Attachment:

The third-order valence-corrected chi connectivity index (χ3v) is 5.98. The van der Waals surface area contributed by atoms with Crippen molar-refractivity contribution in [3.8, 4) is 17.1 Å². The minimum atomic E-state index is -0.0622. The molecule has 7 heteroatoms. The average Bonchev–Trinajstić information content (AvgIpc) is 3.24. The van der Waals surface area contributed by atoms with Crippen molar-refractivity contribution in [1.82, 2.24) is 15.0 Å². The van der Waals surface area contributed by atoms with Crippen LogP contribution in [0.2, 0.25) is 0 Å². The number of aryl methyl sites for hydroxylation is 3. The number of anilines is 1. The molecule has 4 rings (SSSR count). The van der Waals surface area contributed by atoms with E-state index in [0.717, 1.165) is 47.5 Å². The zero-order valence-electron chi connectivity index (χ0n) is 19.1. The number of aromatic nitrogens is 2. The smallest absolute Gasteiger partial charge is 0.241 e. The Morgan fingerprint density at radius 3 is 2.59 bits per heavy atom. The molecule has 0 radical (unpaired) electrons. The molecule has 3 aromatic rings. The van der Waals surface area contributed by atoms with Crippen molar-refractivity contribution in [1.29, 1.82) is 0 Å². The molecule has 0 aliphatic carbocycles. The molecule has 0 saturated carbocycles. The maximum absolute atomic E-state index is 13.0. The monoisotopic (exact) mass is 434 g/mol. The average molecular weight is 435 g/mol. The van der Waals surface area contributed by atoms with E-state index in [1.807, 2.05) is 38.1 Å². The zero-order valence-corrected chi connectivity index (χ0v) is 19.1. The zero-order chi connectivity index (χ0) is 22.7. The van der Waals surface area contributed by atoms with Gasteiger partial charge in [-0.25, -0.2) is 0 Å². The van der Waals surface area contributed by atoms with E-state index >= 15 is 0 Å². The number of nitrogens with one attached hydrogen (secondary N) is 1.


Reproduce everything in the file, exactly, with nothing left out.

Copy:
The third-order valence-corrected chi connectivity index (χ3v) is 5.98. The van der Waals surface area contributed by atoms with Crippen molar-refractivity contribution in [3.8, 4) is 17.1 Å². The minimum atomic E-state index is -0.0622. The molecule has 7 heteroatoms. The average Bonchev–Trinajstić information content (AvgIpc) is 3.24. The van der Waals surface area contributed by atoms with Crippen molar-refractivity contribution in [1.82, 2.24) is 15.0 Å². The van der Waals surface area contributed by atoms with Crippen LogP contribution in [0.2, 0.25) is 0 Å². The number of aryl methyl sites for hydroxylation is 3. The number of anilines is 1. The molecule has 4 rings (SSSR count). The van der Waals surface area contributed by atoms with E-state index in [0.717, 1.165) is 47.5 Å². The zero-order valence-electron chi connectivity index (χ0n) is 19.1. The number of aromatic nitrogens is 2. The smallest absolute Gasteiger partial charge is 0.241 e. The Morgan fingerprint density at radius 3 is 2.59 bits per heavy atom. The molecule has 0 radical (unpaired) electrons. The molecule has 3 aromatic rings. The van der Waals surface area contributed by atoms with Crippen molar-refractivity contribution in [1.29, 1.82) is 0 Å². The molecule has 0 aliphatic carbocycles. The molecule has 0 saturated carbocycles. The maximum absolute atomic E-state index is 13.0. The monoisotopic (exact) mass is 434 g/mol. The average molecular weight is 435 g/mol. The van der Waals surface area contributed by atoms with E-state index in [1.807, 2.05) is 38.1 Å². The zero-order valence-corrected chi connectivity index (χ0v) is 19.1. The zero-order chi connectivity index (χ0) is 22.7. The van der Waals surface area contributed by atoms with Gasteiger partial charge in [-0.25, -0.2) is 0 Å². The van der Waals surface area contributed by atoms with E-state index >= 15 is 0 Å². The number of nitrogens with one attached hydrogen (secondary N) is 1.